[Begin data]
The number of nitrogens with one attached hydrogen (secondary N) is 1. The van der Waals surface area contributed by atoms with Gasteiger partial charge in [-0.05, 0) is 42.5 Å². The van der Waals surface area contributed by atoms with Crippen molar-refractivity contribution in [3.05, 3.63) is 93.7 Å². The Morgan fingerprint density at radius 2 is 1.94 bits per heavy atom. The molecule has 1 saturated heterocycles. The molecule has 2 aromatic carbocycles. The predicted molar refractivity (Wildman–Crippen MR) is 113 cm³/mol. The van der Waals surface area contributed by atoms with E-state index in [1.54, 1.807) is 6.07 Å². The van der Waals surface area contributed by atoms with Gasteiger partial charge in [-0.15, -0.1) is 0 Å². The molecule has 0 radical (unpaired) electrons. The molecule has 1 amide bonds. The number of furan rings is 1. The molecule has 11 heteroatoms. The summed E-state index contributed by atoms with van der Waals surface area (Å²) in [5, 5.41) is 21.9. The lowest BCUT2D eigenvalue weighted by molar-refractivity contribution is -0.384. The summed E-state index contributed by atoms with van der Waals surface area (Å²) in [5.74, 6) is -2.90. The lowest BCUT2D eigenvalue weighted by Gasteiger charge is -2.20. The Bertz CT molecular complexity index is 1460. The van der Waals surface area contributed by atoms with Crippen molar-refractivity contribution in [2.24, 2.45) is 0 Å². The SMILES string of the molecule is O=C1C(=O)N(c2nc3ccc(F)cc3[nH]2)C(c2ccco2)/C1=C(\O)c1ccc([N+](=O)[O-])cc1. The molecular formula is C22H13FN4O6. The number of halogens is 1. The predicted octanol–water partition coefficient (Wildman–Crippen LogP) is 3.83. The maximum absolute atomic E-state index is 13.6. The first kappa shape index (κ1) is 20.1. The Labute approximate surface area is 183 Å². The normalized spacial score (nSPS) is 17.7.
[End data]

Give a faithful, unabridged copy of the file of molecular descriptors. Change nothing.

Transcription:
The number of nitrogens with one attached hydrogen (secondary N) is 1. The van der Waals surface area contributed by atoms with Gasteiger partial charge in [-0.05, 0) is 42.5 Å². The van der Waals surface area contributed by atoms with Crippen molar-refractivity contribution in [3.05, 3.63) is 93.7 Å². The Morgan fingerprint density at radius 2 is 1.94 bits per heavy atom. The molecule has 1 saturated heterocycles. The molecule has 2 aromatic carbocycles. The predicted molar refractivity (Wildman–Crippen MR) is 113 cm³/mol. The van der Waals surface area contributed by atoms with E-state index in [1.54, 1.807) is 6.07 Å². The van der Waals surface area contributed by atoms with Gasteiger partial charge in [-0.15, -0.1) is 0 Å². The molecule has 0 radical (unpaired) electrons. The molecule has 1 amide bonds. The number of furan rings is 1. The molecule has 11 heteroatoms. The summed E-state index contributed by atoms with van der Waals surface area (Å²) in [5, 5.41) is 21.9. The lowest BCUT2D eigenvalue weighted by molar-refractivity contribution is -0.384. The summed E-state index contributed by atoms with van der Waals surface area (Å²) in [5.74, 6) is -2.90. The lowest BCUT2D eigenvalue weighted by Gasteiger charge is -2.20. The Bertz CT molecular complexity index is 1460. The van der Waals surface area contributed by atoms with Crippen molar-refractivity contribution in [2.24, 2.45) is 0 Å². The SMILES string of the molecule is O=C1C(=O)N(c2nc3ccc(F)cc3[nH]2)C(c2ccco2)/C1=C(\O)c1ccc([N+](=O)[O-])cc1. The molecular formula is C22H13FN4O6. The number of halogens is 1. The predicted octanol–water partition coefficient (Wildman–Crippen LogP) is 3.83. The maximum absolute atomic E-state index is 13.6. The first kappa shape index (κ1) is 20.1. The Labute approximate surface area is 183 Å². The normalized spacial score (nSPS) is 17.7.